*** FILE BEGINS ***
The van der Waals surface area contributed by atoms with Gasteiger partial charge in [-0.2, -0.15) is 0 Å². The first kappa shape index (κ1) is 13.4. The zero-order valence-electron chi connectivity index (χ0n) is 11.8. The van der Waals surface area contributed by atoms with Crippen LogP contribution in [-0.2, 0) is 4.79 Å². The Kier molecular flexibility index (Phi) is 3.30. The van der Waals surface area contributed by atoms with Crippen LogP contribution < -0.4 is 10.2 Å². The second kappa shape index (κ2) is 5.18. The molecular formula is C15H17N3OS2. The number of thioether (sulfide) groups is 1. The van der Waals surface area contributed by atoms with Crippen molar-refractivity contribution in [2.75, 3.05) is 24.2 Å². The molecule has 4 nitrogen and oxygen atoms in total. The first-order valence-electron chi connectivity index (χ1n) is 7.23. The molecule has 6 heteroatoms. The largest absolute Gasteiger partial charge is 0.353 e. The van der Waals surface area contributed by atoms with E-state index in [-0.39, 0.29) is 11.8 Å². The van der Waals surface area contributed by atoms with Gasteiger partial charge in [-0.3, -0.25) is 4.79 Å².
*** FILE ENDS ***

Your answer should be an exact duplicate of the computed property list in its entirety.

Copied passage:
The van der Waals surface area contributed by atoms with Gasteiger partial charge in [-0.2, -0.15) is 0 Å². The first kappa shape index (κ1) is 13.4. The zero-order valence-electron chi connectivity index (χ0n) is 11.8. The van der Waals surface area contributed by atoms with Crippen LogP contribution in [-0.2, 0) is 4.79 Å². The Kier molecular flexibility index (Phi) is 3.30. The van der Waals surface area contributed by atoms with Crippen LogP contribution < -0.4 is 10.2 Å². The second kappa shape index (κ2) is 5.18. The molecular formula is C15H17N3OS2. The number of thioether (sulfide) groups is 1. The van der Waals surface area contributed by atoms with Crippen molar-refractivity contribution in [2.75, 3.05) is 24.2 Å². The molecule has 4 nitrogen and oxygen atoms in total. The first-order valence-electron chi connectivity index (χ1n) is 7.23. The molecule has 6 heteroatoms. The largest absolute Gasteiger partial charge is 0.353 e. The van der Waals surface area contributed by atoms with E-state index in [-0.39, 0.29) is 11.8 Å². The van der Waals surface area contributed by atoms with Gasteiger partial charge in [-0.3, -0.25) is 4.79 Å².